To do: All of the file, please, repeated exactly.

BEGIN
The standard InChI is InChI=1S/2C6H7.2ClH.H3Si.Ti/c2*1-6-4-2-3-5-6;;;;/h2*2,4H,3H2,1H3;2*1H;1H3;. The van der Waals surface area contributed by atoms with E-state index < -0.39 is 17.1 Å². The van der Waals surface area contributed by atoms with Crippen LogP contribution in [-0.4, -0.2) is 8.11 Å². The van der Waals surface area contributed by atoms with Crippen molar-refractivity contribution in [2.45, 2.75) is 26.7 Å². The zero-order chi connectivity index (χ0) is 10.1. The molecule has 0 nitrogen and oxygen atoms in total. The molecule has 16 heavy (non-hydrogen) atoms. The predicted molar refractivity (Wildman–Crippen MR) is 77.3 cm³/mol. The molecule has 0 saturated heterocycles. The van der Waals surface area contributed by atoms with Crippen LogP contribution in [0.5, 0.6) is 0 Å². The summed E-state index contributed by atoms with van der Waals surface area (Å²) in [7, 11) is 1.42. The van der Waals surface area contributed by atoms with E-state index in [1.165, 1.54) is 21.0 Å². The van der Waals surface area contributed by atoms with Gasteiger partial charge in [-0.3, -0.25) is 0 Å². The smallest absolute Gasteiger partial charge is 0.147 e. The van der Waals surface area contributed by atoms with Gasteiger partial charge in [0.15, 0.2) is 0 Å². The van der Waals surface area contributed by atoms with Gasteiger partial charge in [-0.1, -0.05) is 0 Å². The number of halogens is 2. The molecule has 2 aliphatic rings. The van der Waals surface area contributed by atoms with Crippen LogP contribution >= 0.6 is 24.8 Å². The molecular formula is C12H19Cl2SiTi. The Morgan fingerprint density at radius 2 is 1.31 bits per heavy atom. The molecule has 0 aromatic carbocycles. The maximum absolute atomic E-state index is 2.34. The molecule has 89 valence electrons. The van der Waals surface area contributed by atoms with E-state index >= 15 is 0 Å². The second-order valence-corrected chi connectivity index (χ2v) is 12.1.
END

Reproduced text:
The standard InChI is InChI=1S/2C6H7.2ClH.H3Si.Ti/c2*1-6-4-2-3-5-6;;;;/h2*2,4H,3H2,1H3;2*1H;1H3;. The van der Waals surface area contributed by atoms with E-state index < -0.39 is 17.1 Å². The van der Waals surface area contributed by atoms with Crippen LogP contribution in [-0.4, -0.2) is 8.11 Å². The van der Waals surface area contributed by atoms with Crippen molar-refractivity contribution in [2.45, 2.75) is 26.7 Å². The zero-order chi connectivity index (χ0) is 10.1. The molecule has 0 nitrogen and oxygen atoms in total. The molecule has 16 heavy (non-hydrogen) atoms. The predicted molar refractivity (Wildman–Crippen MR) is 77.3 cm³/mol. The molecule has 0 saturated heterocycles. The van der Waals surface area contributed by atoms with Crippen LogP contribution in [0.5, 0.6) is 0 Å². The summed E-state index contributed by atoms with van der Waals surface area (Å²) in [7, 11) is 1.42. The van der Waals surface area contributed by atoms with E-state index in [1.165, 1.54) is 21.0 Å². The van der Waals surface area contributed by atoms with Gasteiger partial charge in [-0.3, -0.25) is 0 Å². The smallest absolute Gasteiger partial charge is 0.147 e. The van der Waals surface area contributed by atoms with Gasteiger partial charge in [0.15, 0.2) is 0 Å². The van der Waals surface area contributed by atoms with Gasteiger partial charge in [-0.1, -0.05) is 0 Å². The number of halogens is 2. The molecule has 2 aliphatic rings. The van der Waals surface area contributed by atoms with Crippen LogP contribution >= 0.6 is 24.8 Å². The molecular formula is C12H19Cl2SiTi. The Morgan fingerprint density at radius 2 is 1.31 bits per heavy atom. The molecule has 0 aromatic carbocycles. The maximum absolute atomic E-state index is 2.34. The molecule has 89 valence electrons. The van der Waals surface area contributed by atoms with E-state index >= 15 is 0 Å². The second-order valence-corrected chi connectivity index (χ2v) is 12.1.